Tag: <span>sepia saturday</span>

Sepia Saturday 241: Writing and Letters

Nellie Gasparri

I went back and forth on this week’s theme since I have plenty of letters, but very few pictures to go along with them.  The letter is written  to  Nellie Gasparri in the photo on the left (b. 9 May 1924, Dysart, Cambria County, PA, USA, d. 9 Oct 2007, Pittsburgh, Allegheny, PA, USA), my first cousin, once removed, or my mom’s first cousin (her mother’s sister’s daughter).  It was written by  Angelina Guerrini who is Nellie’s Aunt (her father’s sister).  From what I know from living family members, Nellie never learned to read or write in Italian, but had a friend who read/wrote back letters for her.  This particular letter was one in a series of letters written to Nellie that she saved for many, many years.  After her death, relatives found them and didn’t know what to do with them, so they ended up with my mother somehow who fairly recently found them in a drawer while cleaning and passed them on to me.  I had studied Italian at University as well as taking a semester abroad, so about 12 years ago, I was just about fluent.  It’s faded a lot since then, so in order to translate these, it’s quite a process.  First, I try to figure out what was written and type that up – it can be a struggle between the handwriting and spelling/grammar issues, but fortunately it’s just about the same region where I took my semester abroad, so that helps!  Then, I run the translation through Google Translate to see what it comes up with, correcting the Italian side to fix spelling issues.  Finally, I go through and do my own translation on top to fix odd phrasing that Google doesn’t really translate well and make it sound more like it was written in English.  Some of the phrases don’t translate well from Italian to English, and I tend to go for a more literal than flowery approach in terms of translation.  I’m always open to correction, so if you happen to be Italian and want to help me out, please leave a comment!

If you’re interested in the other letters, they can be found here:
A Letter to Great Grandma
Searching for a Son
Angelina’s First Letter

San Valentino, 6 April 1947
After several days of delays, I have come to respond to your dear letter that I received with much pleasure, to hear that you remember me with much affection and that you are in good health as are your brothers.

As for me, always little is well, but nothing is so serious, just a little bit of organic deterioration.  My husband and my daughters are doing well.  My husband is 60 years old, and I’m 50.  Grandmother is also well, she is 84 years old.  I haven’t had the courage to tell her the news of the death of her son, and I think that’s because my brother has found a wife so cruel that the old woman could not ever see her and stay in good health.  They have a 4 year old daughter and live quietly, but I ought to say very little to you about the awful things they did to this poor old woman.

If you send something to grandma, send it to me or write it to me because she doesn’t know how to read or write and she’s deaf such that to have her understand, it takes time, and even when you repeat it, she substitutes whatever she wants.

Dear Niece, I am happy to hear you explain in your letter so many things that I wanted to hear about you and your brothers.  Now all that remains is the desire to have a little written also from him and I’d even like to have a photograph, but first we must send you ours.  I would like to know about the brother that isn’t in the army.  Your aunt told me he works – what does he do?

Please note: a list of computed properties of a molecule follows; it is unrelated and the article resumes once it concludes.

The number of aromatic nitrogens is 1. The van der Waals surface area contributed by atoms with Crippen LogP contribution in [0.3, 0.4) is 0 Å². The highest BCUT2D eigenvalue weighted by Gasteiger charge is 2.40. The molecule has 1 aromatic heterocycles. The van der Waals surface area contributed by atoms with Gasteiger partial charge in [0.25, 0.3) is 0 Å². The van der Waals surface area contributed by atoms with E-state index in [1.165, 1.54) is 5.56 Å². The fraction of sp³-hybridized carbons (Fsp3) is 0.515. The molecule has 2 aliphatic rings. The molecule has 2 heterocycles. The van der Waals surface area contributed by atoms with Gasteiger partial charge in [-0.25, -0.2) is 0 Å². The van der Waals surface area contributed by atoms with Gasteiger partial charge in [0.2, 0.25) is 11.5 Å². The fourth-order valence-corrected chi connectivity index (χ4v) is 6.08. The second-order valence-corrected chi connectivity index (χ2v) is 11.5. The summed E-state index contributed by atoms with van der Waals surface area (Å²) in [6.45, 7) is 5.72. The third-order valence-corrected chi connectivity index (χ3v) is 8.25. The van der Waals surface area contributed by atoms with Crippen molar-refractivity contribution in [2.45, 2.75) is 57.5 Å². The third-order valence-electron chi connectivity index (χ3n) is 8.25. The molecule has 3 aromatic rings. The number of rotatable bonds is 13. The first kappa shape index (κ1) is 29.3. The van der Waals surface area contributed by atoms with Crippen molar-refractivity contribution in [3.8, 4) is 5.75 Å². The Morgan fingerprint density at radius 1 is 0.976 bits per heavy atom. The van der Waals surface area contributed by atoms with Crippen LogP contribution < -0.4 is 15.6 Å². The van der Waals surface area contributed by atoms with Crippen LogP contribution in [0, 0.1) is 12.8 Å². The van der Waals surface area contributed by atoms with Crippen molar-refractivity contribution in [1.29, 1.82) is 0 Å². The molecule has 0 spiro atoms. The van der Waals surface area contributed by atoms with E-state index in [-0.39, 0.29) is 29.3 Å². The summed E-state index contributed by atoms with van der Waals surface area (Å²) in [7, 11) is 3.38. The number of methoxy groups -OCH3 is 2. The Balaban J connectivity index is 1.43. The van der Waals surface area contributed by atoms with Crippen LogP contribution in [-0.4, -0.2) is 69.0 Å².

I received the letter from your aunt with the photo of your father.  It made me happy and at the same time a little sad that he isn’t around anymore.  I don’t know how to find peace.  You tell me that you work in an office. I’m happy to hear that, and I hope you enjoy it.

I’m sad that I can’t give you any help being so far away.  You sent us the package and you said you can send another but what can I send you?  Do you want anything that I could send to you?  Tell me please!  Let me know if you read my letters yourself or if you have someone read them to you the way I do the with your greetings to me, your friend Gina Canali.

Thousands and thousands of dear greetings and kisses from us that you will pass on also to your brothers, your aunt, and even these coming days I’ll write more to you.
Many dear kisses from me, your aunt, Angelina Guerrini.

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Sepia Saturday 240: Criminals, ID Photos, Named Photos, False Pretences

I had a bit of an internal struggle with this week’s theme.  I do have recorded evidence of minor law-breakers (busted for “illegal barbering” and running a still) on one branch of my tree, but decided against posting those photos since they weren’t mugshots and might be considered a little bit insensitive to living family members.  I personally think  history is history and it’s no big deal, but best not to make waves, right?  Instead, I turn back to my husband’s Dutch family for a great ID photo.  Please pardon the quality – I shot these with my cellphone camera and didn’t get the chance to scan the actual document!

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Here we have the passport for Doede “Douglas” Jaarsma and Hilje “Hilda” Dijkema for when they came to the USA in 1951 with their three children, Douwe “Dave,” Elizabeth, and Hendrik “Henry.”  The blurred out section on the right contains the children’s birth dates, blurred intentionally to protect their privacy.  While not quite sepia photos, they do fit nicely into the theme as ID photos!  What’s so neat about the passport is that even though it’s Dutch, it includes French and English in the official, pre-printed sections, but  the written-in data is only in Dutch.  Just a couple things to help translate on the left photo, in the “Special Marks” section for Hilda is  “litteken aan de hals,” which translates to “scar on the neck,” per google translate.  Hilda’s hair color is listed as “gray blonde” even though the family says she was pretty much all grey even as early as her mid 20’s.  Overall, I think the passport is really neat, and I’m so glad the family saved it for so long.  It’s a great piece of history to have, documenting the move from the Netherlands to the USA, and is a fantastic primary source document for birth dates and places.